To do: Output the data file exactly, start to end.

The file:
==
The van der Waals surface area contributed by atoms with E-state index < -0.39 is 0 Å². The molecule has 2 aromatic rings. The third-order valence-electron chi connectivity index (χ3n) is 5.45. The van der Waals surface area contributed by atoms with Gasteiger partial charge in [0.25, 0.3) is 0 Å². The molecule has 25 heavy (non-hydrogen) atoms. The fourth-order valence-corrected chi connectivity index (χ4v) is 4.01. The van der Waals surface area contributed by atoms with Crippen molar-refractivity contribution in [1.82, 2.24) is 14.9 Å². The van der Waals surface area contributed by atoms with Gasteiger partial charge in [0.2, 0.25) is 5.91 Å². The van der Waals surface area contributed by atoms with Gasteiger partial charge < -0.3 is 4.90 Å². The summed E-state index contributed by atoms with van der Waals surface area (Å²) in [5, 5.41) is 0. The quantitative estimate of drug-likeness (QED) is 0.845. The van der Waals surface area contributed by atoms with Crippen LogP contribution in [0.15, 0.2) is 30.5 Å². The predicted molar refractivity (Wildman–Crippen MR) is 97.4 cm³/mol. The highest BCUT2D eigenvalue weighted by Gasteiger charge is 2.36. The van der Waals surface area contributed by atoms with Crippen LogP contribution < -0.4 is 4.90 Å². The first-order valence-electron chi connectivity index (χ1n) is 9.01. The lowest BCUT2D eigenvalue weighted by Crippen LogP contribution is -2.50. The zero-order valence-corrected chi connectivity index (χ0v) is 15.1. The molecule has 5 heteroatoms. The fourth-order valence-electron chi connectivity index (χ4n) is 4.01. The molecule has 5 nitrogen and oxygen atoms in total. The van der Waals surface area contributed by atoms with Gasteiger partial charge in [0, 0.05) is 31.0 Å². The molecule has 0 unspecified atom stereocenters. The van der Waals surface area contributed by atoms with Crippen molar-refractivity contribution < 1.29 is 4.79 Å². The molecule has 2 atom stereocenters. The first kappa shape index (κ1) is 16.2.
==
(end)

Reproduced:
The van der Waals surface area contributed by atoms with E-state index < -0.39 is 0 Å². The molecule has 2 aromatic rings. The third-order valence-electron chi connectivity index (χ3n) is 5.45. The van der Waals surface area contributed by atoms with Gasteiger partial charge in [0.25, 0.3) is 0 Å². The molecule has 25 heavy (non-hydrogen) atoms. The fourth-order valence-corrected chi connectivity index (χ4v) is 4.01. The van der Waals surface area contributed by atoms with Crippen molar-refractivity contribution in [1.82, 2.24) is 14.9 Å². The van der Waals surface area contributed by atoms with Gasteiger partial charge in [0.2, 0.25) is 5.91 Å². The van der Waals surface area contributed by atoms with Gasteiger partial charge < -0.3 is 4.90 Å². The summed E-state index contributed by atoms with van der Waals surface area (Å²) in [5, 5.41) is 0. The quantitative estimate of drug-likeness (QED) is 0.845. The van der Waals surface area contributed by atoms with Crippen LogP contribution in [0.15, 0.2) is 30.5 Å². The predicted molar refractivity (Wildman–Crippen MR) is 97.4 cm³/mol. The highest BCUT2D eigenvalue weighted by Gasteiger charge is 2.36. The van der Waals surface area contributed by atoms with Crippen LogP contribution < -0.4 is 4.90 Å². The first-order valence-electron chi connectivity index (χ1n) is 9.01. The lowest BCUT2D eigenvalue weighted by Crippen LogP contribution is -2.50. The zero-order valence-corrected chi connectivity index (χ0v) is 15.1. The molecule has 5 heteroatoms. The fourth-order valence-electron chi connectivity index (χ4n) is 4.01. The molecule has 5 nitrogen and oxygen atoms in total. The van der Waals surface area contributed by atoms with Gasteiger partial charge in [0, 0.05) is 31.0 Å². The molecule has 0 unspecified atom stereocenters. The van der Waals surface area contributed by atoms with Crippen molar-refractivity contribution < 1.29 is 4.79 Å². The molecule has 2 atom stereocenters. The first kappa shape index (κ1) is 16.2.